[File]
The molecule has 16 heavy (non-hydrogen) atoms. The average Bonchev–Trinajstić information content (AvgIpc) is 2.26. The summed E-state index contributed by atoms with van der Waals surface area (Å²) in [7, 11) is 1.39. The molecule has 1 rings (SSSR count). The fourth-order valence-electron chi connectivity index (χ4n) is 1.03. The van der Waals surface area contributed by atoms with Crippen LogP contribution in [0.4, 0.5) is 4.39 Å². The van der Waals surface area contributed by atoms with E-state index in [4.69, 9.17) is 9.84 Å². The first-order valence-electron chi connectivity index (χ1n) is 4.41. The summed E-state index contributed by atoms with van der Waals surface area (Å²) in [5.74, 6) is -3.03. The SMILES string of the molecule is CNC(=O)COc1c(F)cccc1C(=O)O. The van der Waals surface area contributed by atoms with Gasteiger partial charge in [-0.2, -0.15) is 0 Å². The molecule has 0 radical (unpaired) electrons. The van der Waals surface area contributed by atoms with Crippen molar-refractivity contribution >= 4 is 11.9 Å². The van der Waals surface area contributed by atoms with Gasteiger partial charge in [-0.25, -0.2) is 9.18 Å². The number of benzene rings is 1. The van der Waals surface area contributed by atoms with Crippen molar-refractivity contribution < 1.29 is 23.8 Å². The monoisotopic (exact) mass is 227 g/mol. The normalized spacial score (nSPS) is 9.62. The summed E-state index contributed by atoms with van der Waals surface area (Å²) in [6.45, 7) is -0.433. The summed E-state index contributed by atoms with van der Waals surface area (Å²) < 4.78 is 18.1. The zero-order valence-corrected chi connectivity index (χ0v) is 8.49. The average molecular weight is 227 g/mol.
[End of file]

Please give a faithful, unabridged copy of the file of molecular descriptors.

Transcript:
The molecule has 16 heavy (non-hydrogen) atoms. The average Bonchev–Trinajstić information content (AvgIpc) is 2.26. The summed E-state index contributed by atoms with van der Waals surface area (Å²) in [7, 11) is 1.39. The molecule has 1 rings (SSSR count). The fourth-order valence-electron chi connectivity index (χ4n) is 1.03. The van der Waals surface area contributed by atoms with Crippen LogP contribution in [0.4, 0.5) is 4.39 Å². The van der Waals surface area contributed by atoms with E-state index in [4.69, 9.17) is 9.84 Å². The first-order valence-electron chi connectivity index (χ1n) is 4.41. The summed E-state index contributed by atoms with van der Waals surface area (Å²) in [5.74, 6) is -3.03. The SMILES string of the molecule is CNC(=O)COc1c(F)cccc1C(=O)O. The van der Waals surface area contributed by atoms with Gasteiger partial charge in [-0.2, -0.15) is 0 Å². The molecule has 0 radical (unpaired) electrons. The van der Waals surface area contributed by atoms with Crippen molar-refractivity contribution >= 4 is 11.9 Å². The van der Waals surface area contributed by atoms with Gasteiger partial charge in [-0.25, -0.2) is 9.18 Å². The number of benzene rings is 1. The van der Waals surface area contributed by atoms with Crippen molar-refractivity contribution < 1.29 is 23.8 Å². The monoisotopic (exact) mass is 227 g/mol. The normalized spacial score (nSPS) is 9.62. The summed E-state index contributed by atoms with van der Waals surface area (Å²) in [6.45, 7) is -0.433. The summed E-state index contributed by atoms with van der Waals surface area (Å²) < 4.78 is 18.1. The zero-order valence-corrected chi connectivity index (χ0v) is 8.49. The average molecular weight is 227 g/mol.